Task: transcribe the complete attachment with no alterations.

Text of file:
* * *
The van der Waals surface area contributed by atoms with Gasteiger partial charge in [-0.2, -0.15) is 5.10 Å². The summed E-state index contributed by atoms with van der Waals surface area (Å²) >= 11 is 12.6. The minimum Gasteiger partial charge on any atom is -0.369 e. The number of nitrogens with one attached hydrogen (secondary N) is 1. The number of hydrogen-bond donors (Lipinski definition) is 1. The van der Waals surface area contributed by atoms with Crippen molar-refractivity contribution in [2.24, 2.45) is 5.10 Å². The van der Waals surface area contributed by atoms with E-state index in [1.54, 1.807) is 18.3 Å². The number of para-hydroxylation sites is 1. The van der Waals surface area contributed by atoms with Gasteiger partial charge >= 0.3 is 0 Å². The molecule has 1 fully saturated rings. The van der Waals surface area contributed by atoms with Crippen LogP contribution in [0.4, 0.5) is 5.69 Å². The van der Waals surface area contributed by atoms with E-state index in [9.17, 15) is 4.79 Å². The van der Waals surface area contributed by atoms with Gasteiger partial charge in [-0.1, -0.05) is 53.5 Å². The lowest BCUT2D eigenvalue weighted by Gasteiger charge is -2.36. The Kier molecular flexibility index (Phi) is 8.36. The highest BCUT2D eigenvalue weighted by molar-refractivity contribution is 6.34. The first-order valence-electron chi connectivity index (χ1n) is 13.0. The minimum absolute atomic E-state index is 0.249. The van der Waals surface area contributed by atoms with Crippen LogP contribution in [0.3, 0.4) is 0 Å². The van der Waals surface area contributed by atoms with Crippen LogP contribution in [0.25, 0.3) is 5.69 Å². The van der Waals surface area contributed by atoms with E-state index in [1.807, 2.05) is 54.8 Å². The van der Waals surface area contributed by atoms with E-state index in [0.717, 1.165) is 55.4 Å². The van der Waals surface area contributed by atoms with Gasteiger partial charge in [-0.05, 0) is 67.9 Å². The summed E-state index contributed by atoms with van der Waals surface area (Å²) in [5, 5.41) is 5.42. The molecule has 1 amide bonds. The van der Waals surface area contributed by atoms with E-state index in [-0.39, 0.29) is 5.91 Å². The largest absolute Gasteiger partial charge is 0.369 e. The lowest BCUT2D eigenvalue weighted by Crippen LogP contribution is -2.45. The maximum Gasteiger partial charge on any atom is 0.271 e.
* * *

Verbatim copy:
The van der Waals surface area contributed by atoms with Gasteiger partial charge in [-0.2, -0.15) is 5.10 Å². The summed E-state index contributed by atoms with van der Waals surface area (Å²) >= 11 is 12.6. The minimum Gasteiger partial charge on any atom is -0.369 e. The number of nitrogens with one attached hydrogen (secondary N) is 1. The number of hydrogen-bond donors (Lipinski definition) is 1. The van der Waals surface area contributed by atoms with Crippen molar-refractivity contribution in [2.24, 2.45) is 5.10 Å². The van der Waals surface area contributed by atoms with E-state index in [1.54, 1.807) is 18.3 Å². The number of para-hydroxylation sites is 1. The van der Waals surface area contributed by atoms with Gasteiger partial charge >= 0.3 is 0 Å². The molecule has 1 fully saturated rings. The van der Waals surface area contributed by atoms with Crippen LogP contribution in [0.4, 0.5) is 5.69 Å². The van der Waals surface area contributed by atoms with E-state index in [9.17, 15) is 4.79 Å². The van der Waals surface area contributed by atoms with Gasteiger partial charge in [-0.1, -0.05) is 53.5 Å². The lowest BCUT2D eigenvalue weighted by Gasteiger charge is -2.36. The Kier molecular flexibility index (Phi) is 8.36. The highest BCUT2D eigenvalue weighted by molar-refractivity contribution is 6.34. The first-order valence-electron chi connectivity index (χ1n) is 13.0. The minimum absolute atomic E-state index is 0.249. The van der Waals surface area contributed by atoms with Crippen LogP contribution in [0.3, 0.4) is 0 Å². The van der Waals surface area contributed by atoms with Crippen LogP contribution in [0.25, 0.3) is 5.69 Å². The van der Waals surface area contributed by atoms with E-state index in [1.807, 2.05) is 54.8 Å². The van der Waals surface area contributed by atoms with E-state index in [0.717, 1.165) is 55.4 Å². The van der Waals surface area contributed by atoms with Gasteiger partial charge in [-0.05, 0) is 67.9 Å². The summed E-state index contributed by atoms with van der Waals surface area (Å²) in [5, 5.41) is 5.42. The molecule has 1 amide bonds. The van der Waals surface area contributed by atoms with E-state index in [-0.39, 0.29) is 5.91 Å². The largest absolute Gasteiger partial charge is 0.369 e. The lowest BCUT2D eigenvalue weighted by Crippen LogP contribution is -2.45. The maximum Gasteiger partial charge on any atom is 0.271 e.